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The Real

Scuttling Bad Trade Agreements















By Steven Yates
September 20, 2008

Those who know me, know that in early June I dropped almost everything to deal with a family emergency. It is not as if there was a sudden dearth of topics. There was the Georgia-Russia fracas which took our minds off Iran, the two major-party coronations (or Nuremberg rallies, if you prefer), Ron Paul's alternative convention in Minneapolis, the evidence of intimidation and unconstitutional harassment of supporters of Ron Paul in and around the McCain coronation, the bailout out Fannie Mae and Freddie Mac, bank failures and other signs of a rapidly deteriorating economy, the sudden appearance of Sarah Palin on the national stage, and doubtless several others. But I am a strong believer in the moral priority of family. Thus when my aging parents needed my help in the worst way I was there even when it meant tabling other projects including writing this column. My parents have given me much, and the time had come to give something back.

Those three months of near-isolation did afford me space to think. A few weeks ago, reprinted a column by Charley Reese—who just retired. The column was entitled "Basic Premises." Reese recommended writing out one's premises as a good method for clarifying one's thinking. I don't always agree with Reese, but I do agree with this.

And so over the intervening weeks, during those periods of time I had to myself (often in the very early morning), I took his advice. Initially I ended up with close to 20. I realized, however, that some were either versions of others, or derivative instead of basic. I sought the basic ones, and ended up with seven. My premises differ from Reese's somewhat, doubtless because of the differences in our backgrounds—and to be honest, because some of his are derivative instead of basic. But so far as I can tell, mine are consistent with his. In any event I am convinced these are true. I'd like to think many are common horse sense. Those who disagree 180 degrees need read no further.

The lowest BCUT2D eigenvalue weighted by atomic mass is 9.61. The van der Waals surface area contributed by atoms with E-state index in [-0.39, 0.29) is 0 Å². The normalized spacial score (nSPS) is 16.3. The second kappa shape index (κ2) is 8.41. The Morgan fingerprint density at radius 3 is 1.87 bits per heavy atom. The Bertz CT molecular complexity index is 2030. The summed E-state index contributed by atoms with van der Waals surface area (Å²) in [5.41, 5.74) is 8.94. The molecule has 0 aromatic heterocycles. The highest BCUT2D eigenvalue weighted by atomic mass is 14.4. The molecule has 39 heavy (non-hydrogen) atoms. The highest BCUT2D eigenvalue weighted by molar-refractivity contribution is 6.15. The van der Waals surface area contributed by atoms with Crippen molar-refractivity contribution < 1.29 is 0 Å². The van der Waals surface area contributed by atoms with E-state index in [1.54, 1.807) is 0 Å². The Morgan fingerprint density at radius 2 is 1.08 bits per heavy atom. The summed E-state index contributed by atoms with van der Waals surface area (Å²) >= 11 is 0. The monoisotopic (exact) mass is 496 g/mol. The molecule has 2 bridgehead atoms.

1 - The universe is indifferent to human life—indeed, to all life.
2 - Concentrations of power are dangerous wherever they are found.
3 - Most people never think about what does not affect them directly and immediately.
4 - Governments in the U.S. (federal, state, local) are not fundamentally different from governments anywhere else in the world.
5 - The truth will not necessarily make us happy.
6 - Life is short.
7 - We are deluded if we think we can save ourselves.

These all have corollaries, of course, both individually and in combination, and they have logical implications. For example, the most immediate implication of (1) for the human condition is that we will not long survive if we sit on our duffs. Specific courses of action are necessary for survival and self-improvement. And we are better off if we are able to keep the fruits of our labors, as opposed to having them taken from us at gunpoint, or its equivalent, and redistributed. On the other hand (and here is where I part company with the Ayn-Randroids and many libertarians), I do not believe a truly civilized society will allow people to starve if it has an alternative, or allow the strong and wealthy (or simply the clever) to steal the rest of the population blind and say caveat emptor. This last brings me to (2).

Back in the very early 1990s—while researching my first book Civil Wrongs—I came to the realization that in any population is a minority that is fascinated with power, measures all values in its terms, and will do anything to obtain and maintain it—often using money to keep score. And as the oft-quoted Lord Acton famously wrote,"Power tends to corrupt, and absolute power corrupts absolutely." While power-seekers often end up in governments, they are also drawn into the upper echelons of large corporations, and into foundations where they can use the power of the purse to determine which agendas are funded and which wither on the vine. Think Ford and Rockefeller.

By the end of that decade I had concluded that the number one problem for those who want to live in a free society is: how do we control power. "How, that is, do we control that minority that is in or that seeks power, while maintaining justice." The best answer I had at the time: Constitutionally limited government.